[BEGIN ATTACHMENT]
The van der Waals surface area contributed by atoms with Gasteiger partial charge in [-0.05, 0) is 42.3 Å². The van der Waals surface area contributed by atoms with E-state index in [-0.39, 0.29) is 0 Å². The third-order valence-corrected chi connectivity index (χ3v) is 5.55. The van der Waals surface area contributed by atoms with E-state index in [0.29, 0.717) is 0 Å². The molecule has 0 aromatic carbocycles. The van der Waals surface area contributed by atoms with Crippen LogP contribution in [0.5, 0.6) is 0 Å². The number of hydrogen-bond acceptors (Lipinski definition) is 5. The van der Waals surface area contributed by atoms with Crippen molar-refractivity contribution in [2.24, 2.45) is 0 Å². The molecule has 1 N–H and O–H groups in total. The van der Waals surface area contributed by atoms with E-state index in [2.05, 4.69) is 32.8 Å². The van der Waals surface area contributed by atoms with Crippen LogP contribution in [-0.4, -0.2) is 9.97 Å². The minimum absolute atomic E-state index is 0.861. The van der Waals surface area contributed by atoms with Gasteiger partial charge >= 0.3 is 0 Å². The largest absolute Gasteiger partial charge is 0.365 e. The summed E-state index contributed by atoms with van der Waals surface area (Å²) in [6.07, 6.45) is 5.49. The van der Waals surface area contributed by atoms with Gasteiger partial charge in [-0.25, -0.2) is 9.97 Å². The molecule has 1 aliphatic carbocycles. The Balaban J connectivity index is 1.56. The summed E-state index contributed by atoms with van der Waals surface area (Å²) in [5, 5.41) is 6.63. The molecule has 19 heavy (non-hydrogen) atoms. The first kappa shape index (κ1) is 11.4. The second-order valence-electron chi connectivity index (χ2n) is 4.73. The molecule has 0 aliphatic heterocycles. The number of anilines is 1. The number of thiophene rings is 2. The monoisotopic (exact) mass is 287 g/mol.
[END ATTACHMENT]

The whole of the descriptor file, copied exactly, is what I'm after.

The van der Waals surface area contributed by atoms with Gasteiger partial charge in [-0.05, 0) is 42.3 Å². The van der Waals surface area contributed by atoms with E-state index in [-0.39, 0.29) is 0 Å². The third-order valence-corrected chi connectivity index (χ3v) is 5.55. The van der Waals surface area contributed by atoms with E-state index in [0.29, 0.717) is 0 Å². The molecule has 0 aromatic carbocycles. The van der Waals surface area contributed by atoms with Crippen LogP contribution in [0.5, 0.6) is 0 Å². The number of hydrogen-bond acceptors (Lipinski definition) is 5. The van der Waals surface area contributed by atoms with Crippen molar-refractivity contribution in [2.24, 2.45) is 0 Å². The molecule has 1 N–H and O–H groups in total. The van der Waals surface area contributed by atoms with E-state index in [2.05, 4.69) is 32.8 Å². The van der Waals surface area contributed by atoms with Crippen LogP contribution in [-0.4, -0.2) is 9.97 Å². The minimum absolute atomic E-state index is 0.861. The van der Waals surface area contributed by atoms with Gasteiger partial charge >= 0.3 is 0 Å². The largest absolute Gasteiger partial charge is 0.365 e. The summed E-state index contributed by atoms with van der Waals surface area (Å²) in [6.07, 6.45) is 5.49. The van der Waals surface area contributed by atoms with Gasteiger partial charge in [-0.25, -0.2) is 9.97 Å². The molecule has 1 aliphatic carbocycles. The Balaban J connectivity index is 1.56. The summed E-state index contributed by atoms with van der Waals surface area (Å²) in [5, 5.41) is 6.63. The molecule has 19 heavy (non-hydrogen) atoms. The first kappa shape index (κ1) is 11.4. The second-order valence-electron chi connectivity index (χ2n) is 4.73. The molecule has 0 aliphatic heterocycles. The number of anilines is 1. The number of thiophene rings is 2. The monoisotopic (exact) mass is 287 g/mol.